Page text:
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Coding Diabetes

  1. #1
    Default Coding Diabetes
    Medical Coding Books
    I am trying to get the Doctors in our group to be more specific on their diagnosis coding, especially on Diabetes because there are so many of them in the ICD-9 book, along with Hypertension.

    I am having trouble distinguishing between Type I and Type II. Type I is Juvenile Type, but I have heard two different things on it. I was told Type I is usually diagnosed before the age of 30. Then, someone told me that Type I was the insulin dependent Diabetes. I have only been coding what the Doctor is specifying it as, but I guess I need to know if the insulin Dependent is the Type I. Can anyone help me?

    Thanks!

  2. #2
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    Type 1 aka Juvenile diabetes is insulin dependent. Type 1 diabetes is when the patient's body does not produce insulin, therefore making them insulin dependent.

    Type 2 aka adult onset is usually controlled by diet and medications, although these patients may sometimes require insulin injections, they are not dependent on them.

    Hope that helps.

  3. #3
    Location
    Columbia, MO
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    12,837
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    However in a transmission released by the CDC they expressed that with so many obese children we now have more type II children than ever before. The key to type I and type II has to do pancreatic beta cell function. A patient with no pancreatic beta cells (or non-functioning) has no capability to produce insulin and are therefore type I. Type II patients do have pancreatic beta cells but either they are not producing enough insulin or their body is insulin resisitant therefore a type II patient may require insulin. It is important to recognise that Diabetes type is not dependent on age or insulin use. Then there is Secondary diabetes which must be documented as being causal to something else, such as pancreatic cancer or adverse reaction to drugs or something else along those lines. I believe it was 2005 that coding clinics had an excellent section on diabetes.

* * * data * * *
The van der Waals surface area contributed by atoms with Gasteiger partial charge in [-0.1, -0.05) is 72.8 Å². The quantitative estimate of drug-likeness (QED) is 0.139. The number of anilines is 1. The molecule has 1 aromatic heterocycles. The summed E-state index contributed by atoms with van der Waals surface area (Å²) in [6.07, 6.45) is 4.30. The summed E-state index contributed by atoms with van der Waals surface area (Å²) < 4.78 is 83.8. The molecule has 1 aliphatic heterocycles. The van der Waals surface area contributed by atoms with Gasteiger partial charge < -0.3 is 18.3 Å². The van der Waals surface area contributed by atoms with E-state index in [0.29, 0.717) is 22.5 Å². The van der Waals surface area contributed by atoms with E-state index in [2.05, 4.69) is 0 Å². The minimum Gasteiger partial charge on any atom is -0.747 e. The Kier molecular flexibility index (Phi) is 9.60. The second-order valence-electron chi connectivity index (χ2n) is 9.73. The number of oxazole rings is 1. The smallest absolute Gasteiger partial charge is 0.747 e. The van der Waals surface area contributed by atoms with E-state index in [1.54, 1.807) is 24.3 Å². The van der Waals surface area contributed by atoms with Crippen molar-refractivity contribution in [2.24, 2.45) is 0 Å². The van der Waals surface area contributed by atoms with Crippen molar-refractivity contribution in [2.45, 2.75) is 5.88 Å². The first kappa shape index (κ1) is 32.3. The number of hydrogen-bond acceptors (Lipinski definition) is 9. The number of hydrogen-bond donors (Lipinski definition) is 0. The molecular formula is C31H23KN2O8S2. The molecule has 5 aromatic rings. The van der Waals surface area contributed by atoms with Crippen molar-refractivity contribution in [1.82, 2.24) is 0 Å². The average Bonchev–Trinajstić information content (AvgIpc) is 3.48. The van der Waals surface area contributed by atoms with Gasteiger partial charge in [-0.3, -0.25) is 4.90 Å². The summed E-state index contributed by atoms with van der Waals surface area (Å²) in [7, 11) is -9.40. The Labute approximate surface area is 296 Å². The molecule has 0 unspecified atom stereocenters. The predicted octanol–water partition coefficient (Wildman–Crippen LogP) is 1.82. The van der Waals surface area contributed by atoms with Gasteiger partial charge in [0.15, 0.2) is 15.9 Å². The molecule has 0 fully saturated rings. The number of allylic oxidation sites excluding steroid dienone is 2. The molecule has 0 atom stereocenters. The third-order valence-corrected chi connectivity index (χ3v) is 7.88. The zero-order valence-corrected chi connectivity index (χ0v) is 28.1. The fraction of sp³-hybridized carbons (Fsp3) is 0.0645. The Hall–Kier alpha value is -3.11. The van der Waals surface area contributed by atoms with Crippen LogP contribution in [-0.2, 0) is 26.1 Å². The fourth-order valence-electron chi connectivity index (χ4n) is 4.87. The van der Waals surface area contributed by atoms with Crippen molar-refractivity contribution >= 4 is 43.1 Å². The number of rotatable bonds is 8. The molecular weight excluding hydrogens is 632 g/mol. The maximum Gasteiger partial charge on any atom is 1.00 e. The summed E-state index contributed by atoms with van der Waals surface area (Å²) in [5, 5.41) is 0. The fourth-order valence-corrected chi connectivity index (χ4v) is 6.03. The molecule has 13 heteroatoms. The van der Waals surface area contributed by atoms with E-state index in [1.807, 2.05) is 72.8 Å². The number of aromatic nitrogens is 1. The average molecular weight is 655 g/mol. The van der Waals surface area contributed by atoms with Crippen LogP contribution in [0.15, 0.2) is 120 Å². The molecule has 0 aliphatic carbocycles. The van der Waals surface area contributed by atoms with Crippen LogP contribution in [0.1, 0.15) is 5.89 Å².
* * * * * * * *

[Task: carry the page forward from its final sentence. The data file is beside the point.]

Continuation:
Debra Mitchell, MSPH, CPC-H

  4. #4
    Default
    Thank you both for the responses!

  5. #5
    Default Diabetes Coding
    I have a doctor who goes back and forth between type 1 and type 2 for the same patient. When I get into a discussion with him about this, he gets into the physiology of diabetes. In the coding world, shouldn't they be one or the other? I can see where a type two could become a type one, but how can they go back to a type to again?

    Thanks

    Heather
    Heather Winters, CPC, CFPC

  6. #6
    Location
    Columbia, MO
    Posts
    12,837
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    Unless you have a pancreatic transplant there is no way to convert from a type I to a type II. I am not sure how he is explaining the physiology of diabetes without getting into pancreatic beta cell function, the islets of langerhans are the part of the pancreas that house the pancreatic beta cells. These are the key to diabetes type. Now you might question your physician as to whehter he is referring to primary diabetes(category 250) or secondary diabetes (category 249) primary diabetes is due to either genetics or environmental causes and is classified as either type I or type II. Secondary diabetes is due to other things like pancreatic cancer, adverse reaction to steriods, infections.
    Let me know if this helps at all.

    Debra A. Mitchell, MSPH, CPC-H

  7. #7
    Default Diabetes
    Thanks
    Heather Winters, CPC, CFPC

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